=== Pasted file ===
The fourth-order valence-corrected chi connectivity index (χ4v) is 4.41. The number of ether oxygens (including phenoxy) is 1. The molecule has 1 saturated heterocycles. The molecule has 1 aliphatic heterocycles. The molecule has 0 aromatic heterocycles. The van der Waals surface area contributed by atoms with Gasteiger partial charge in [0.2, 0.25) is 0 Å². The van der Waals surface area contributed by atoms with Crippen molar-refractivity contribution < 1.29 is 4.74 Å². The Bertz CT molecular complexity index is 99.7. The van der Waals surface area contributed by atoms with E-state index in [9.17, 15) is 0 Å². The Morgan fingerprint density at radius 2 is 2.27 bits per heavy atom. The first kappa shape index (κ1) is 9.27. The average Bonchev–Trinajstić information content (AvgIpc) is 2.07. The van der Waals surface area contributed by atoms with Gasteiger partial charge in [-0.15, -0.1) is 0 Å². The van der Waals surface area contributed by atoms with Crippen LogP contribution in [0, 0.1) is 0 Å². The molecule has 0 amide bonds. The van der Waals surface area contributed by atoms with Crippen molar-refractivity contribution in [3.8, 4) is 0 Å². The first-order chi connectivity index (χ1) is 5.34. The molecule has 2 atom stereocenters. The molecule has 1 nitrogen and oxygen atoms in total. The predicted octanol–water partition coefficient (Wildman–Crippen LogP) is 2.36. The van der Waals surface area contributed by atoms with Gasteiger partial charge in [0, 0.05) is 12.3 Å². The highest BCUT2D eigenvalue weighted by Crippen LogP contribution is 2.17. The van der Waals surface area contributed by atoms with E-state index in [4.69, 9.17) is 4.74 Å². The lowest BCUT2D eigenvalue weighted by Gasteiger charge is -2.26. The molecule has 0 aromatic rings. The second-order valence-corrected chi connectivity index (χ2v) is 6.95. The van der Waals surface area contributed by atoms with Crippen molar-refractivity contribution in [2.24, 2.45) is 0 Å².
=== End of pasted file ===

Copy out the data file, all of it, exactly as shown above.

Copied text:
The fourth-order valence-corrected chi connectivity index (χ4v) is 4.41. The number of ether oxygens (including phenoxy) is 1. The molecule has 1 saturated heterocycles. The molecule has 1 aliphatic heterocycles. The molecule has 0 aromatic heterocycles. The van der Waals surface area contributed by atoms with Gasteiger partial charge in [0.2, 0.25) is 0 Å². The van der Waals surface area contributed by atoms with Crippen molar-refractivity contribution < 1.29 is 4.74 Å². The Bertz CT molecular complexity index is 99.7. The van der Waals surface area contributed by atoms with E-state index in [9.17, 15) is 0 Å². The Morgan fingerprint density at radius 2 is 2.27 bits per heavy atom. The first kappa shape index (κ1) is 9.27. The average Bonchev–Trinajstić information content (AvgIpc) is 2.07. The van der Waals surface area contributed by atoms with Gasteiger partial charge in [-0.15, -0.1) is 0 Å². The van der Waals surface area contributed by atoms with Crippen LogP contribution in [0, 0.1) is 0 Å². The molecule has 0 amide bonds. The van der Waals surface area contributed by atoms with Crippen molar-refractivity contribution in [3.8, 4) is 0 Å². The first-order chi connectivity index (χ1) is 5.34. The molecule has 2 atom stereocenters. The molecule has 1 nitrogen and oxygen atoms in total. The predicted octanol–water partition coefficient (Wildman–Crippen LogP) is 2.36. The van der Waals surface area contributed by atoms with Gasteiger partial charge in [0, 0.05) is 12.3 Å². The highest BCUT2D eigenvalue weighted by Crippen LogP contribution is 2.17. The van der Waals surface area contributed by atoms with E-state index in [4.69, 9.17) is 4.74 Å². The lowest BCUT2D eigenvalue weighted by Gasteiger charge is -2.26. The molecule has 0 aromatic rings. The second-order valence-corrected chi connectivity index (χ2v) is 6.95. The van der Waals surface area contributed by atoms with Crippen molar-refractivity contribution in [2.24, 2.45) is 0 Å².